An audience of hundreds of Chinese was conquered by one Swede who held them rapt in a 40-minute solo show.
The man was Reine Brynolfsson from the Swedish Royal Dramatic Theater/ Elverket and the play, the powerful monologue Paralysie Generale adapted by playwright Jacob Hardwall from fragments of August Strindberg's letters, novels and dramas.
In a black shirt and suit, Brynolfsson, alone on the empty stage and under simple lighting, held the audience with his commanding presence, from the very beginning when he walked out on stage, lay down and sketched the outline of his body on the floor with white chalk; to when he took out a carton of yoghurt which he drank while speaking; to his swallowing of two raw eggs and the twisting and smashing of their shells; to the very last action, when he prostrated himself once again on the floor, one arm stretched high, skywards.
Although the language barrier did make it difficult for the local audience to fully understand the play, Brynolfsson's magic, but convincing body language and well-controlled mood entranced them throughout.
Indeed, his monologue and acting did help the Chinese audience feel the versatility of Strindberg's genius, his quest for freedom, as opposed to his need for, and dependence on others, his ambiguous relationship to women, and to Sweden, his native country.
August Strindberg (1849-1912) is relatively unknown in China now, but thanks to the year-long event Strindberg in China launched by the Swedish Embassy, the famous playwright, writer and painter who revolutionized world drama with his realist and post-modern works, will soon establish his name in the country.
Strindberg prophetically once said of himself: "My fire is the largest in Sweden." Now the fire is spreading to China.
And Paralysie Generale performed by Brynolfsson at the North Theatre in Beijing from Monday to Wednesday and today in Shanghai raises the curtain on the Swedish cultural event.
"In the theatre world, Strindberg is as great as Ibsen, Chekhov and Eugene O'Neill. I am convinced that his plays such as Father and Miss Julie will be being staged even in 200 years time," said Borje Ljunggren, the Swedish Ambassador to China ahead of the play's Beijing premiere.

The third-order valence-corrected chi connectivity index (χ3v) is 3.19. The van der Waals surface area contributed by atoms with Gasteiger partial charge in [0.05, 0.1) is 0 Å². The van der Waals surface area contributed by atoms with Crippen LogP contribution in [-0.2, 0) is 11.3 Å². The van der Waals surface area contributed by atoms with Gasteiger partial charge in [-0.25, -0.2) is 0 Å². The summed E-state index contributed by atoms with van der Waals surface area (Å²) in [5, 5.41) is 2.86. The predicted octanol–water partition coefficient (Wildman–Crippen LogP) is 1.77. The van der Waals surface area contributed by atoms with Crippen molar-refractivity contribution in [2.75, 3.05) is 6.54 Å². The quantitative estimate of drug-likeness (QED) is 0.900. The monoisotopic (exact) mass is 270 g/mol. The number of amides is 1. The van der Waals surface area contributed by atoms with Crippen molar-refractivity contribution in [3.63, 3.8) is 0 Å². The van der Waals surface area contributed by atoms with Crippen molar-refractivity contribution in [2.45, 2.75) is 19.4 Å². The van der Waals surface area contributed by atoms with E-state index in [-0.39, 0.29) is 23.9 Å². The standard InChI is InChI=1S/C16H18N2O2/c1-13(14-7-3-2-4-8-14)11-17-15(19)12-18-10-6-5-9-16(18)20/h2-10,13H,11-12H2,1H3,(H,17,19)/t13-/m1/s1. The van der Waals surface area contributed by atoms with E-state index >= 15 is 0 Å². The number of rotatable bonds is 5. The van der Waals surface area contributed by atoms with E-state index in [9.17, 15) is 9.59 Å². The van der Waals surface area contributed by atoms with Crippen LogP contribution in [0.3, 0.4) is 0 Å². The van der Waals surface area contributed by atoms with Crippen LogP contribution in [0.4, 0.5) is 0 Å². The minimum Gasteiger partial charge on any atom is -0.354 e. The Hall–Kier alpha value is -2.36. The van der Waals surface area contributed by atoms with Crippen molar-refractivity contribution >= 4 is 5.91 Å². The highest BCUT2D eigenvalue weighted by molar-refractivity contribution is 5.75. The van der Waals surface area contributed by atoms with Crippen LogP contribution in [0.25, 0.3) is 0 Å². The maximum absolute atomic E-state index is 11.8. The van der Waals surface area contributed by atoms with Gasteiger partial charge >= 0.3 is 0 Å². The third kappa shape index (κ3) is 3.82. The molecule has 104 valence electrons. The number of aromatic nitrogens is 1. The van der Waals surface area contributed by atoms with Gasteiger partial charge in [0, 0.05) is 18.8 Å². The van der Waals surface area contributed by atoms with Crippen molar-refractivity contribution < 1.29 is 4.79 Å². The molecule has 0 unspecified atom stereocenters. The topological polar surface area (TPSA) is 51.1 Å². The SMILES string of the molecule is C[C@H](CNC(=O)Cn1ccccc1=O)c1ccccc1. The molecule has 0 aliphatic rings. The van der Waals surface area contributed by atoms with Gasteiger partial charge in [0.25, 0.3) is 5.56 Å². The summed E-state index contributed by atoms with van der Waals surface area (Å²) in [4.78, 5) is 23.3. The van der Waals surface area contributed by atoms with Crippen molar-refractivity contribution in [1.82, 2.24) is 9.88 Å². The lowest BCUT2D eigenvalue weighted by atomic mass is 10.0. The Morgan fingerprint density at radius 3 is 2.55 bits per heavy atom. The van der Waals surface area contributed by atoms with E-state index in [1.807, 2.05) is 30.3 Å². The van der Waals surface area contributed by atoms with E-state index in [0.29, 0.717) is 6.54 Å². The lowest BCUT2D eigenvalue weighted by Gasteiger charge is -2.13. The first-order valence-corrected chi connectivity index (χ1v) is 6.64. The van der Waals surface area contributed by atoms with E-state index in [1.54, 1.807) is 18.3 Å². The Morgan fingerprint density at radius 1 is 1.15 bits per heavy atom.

"Once you are touched by his plays, you could never live a life without him," added Ljunggren.
Meanwhile, a five-volume collection of Strindberg's works translated by Li Zhiyi has been published by the People's Literature Publishing House and reached bookstores across China last Tuesday.
And a separate edition of A Madman's Defence and the Chinese translation of Olof Lagercrantz's classic biography of Strindberg, translated by Gao Ziyang, have also been re-launched and republished.
The translator describes Strindberg as "the Swedish Lu Xun" and remarks it is a pity Chinese readers could not have known more about him earlier.
"He is a timeless writer, as the new experiences and all the 'isms' of the 20th century psychoanalysis, expressionism, absurdism and existentialism were to discover to the fullest," said Li.
Strindberg's plays have been rarely performed on China's stage, explains Li, because the few Chinese translations that did exist were not very true to the original works.
"But theatre insiders have known him well and some of his plays such as Miss Julie, Father, and A Dream Play have been staged. The now popular actor Zhang Guoli won the national 'Blossom Award' for his part in Miss Julie in the early 1980s, before he moved to stardom on the big screen," said Li.
In the second half of 2005, Strindberg is set to be a hot theme in Chinese drama circles, as leading theatre directors, including Lin Zhaohua, Li Liuyi and Zhao Lixin are all working on Strindberg plays.
In August, the annual nationwide college students drama festival will present quite a few of Strindberg's works in Beijing, Guangzhou and Chengdu.
A high-level academic seminar on the writer is also planned for October, organized by the Swedish Academy, the Swedish Embassy, the People's Literature Publishing House and Peking University.
Strindberg is known for his contributions to the naturalist, symbolist and expressionist theatre, as well as his contempt for the emancipated woman. He was also interested in science and the occult and defiant in his struggles with God over personal justice and salvation.
Thrice-married, several of his plays drew on the problems of his marriages and reflected his constant interest in self-analysis.
A sensitive artist and controversial figure who suffered from the hostility of his critics, Strindberg epitomized the 19th-century diktat that the goal of life is to become art.
He wrote more than 70 plays as well as novels, short stories and studies of Swedish history and his influence has been far-reaching. His impact can be seen in the works of many modern dramatists who are familiar to Chinese theatergoers, although police intervention, censorship, bans and uncomprehending criticism, long cast a shadow over his work both in his homeland and abroad.
Many fellow dramatists highly value his contribution to modern plays.
Swiss dramatist Friedrich Durrenmatt has summarized Strindberg's importance to the international stage thus: "We have never got beyond the second scene in The Ghost Sonata."
Franz Kafka said of him: "We are Strindberg's contemporaries and successors."
While Eugene O'Neill had this to say: "I am only too proud of my debt to Strindberg For me, he remains, as Nietzsche remains in his sphere, the Master, still to this day more modern than any of us, still our leader."
(China Daily May 26, 2005)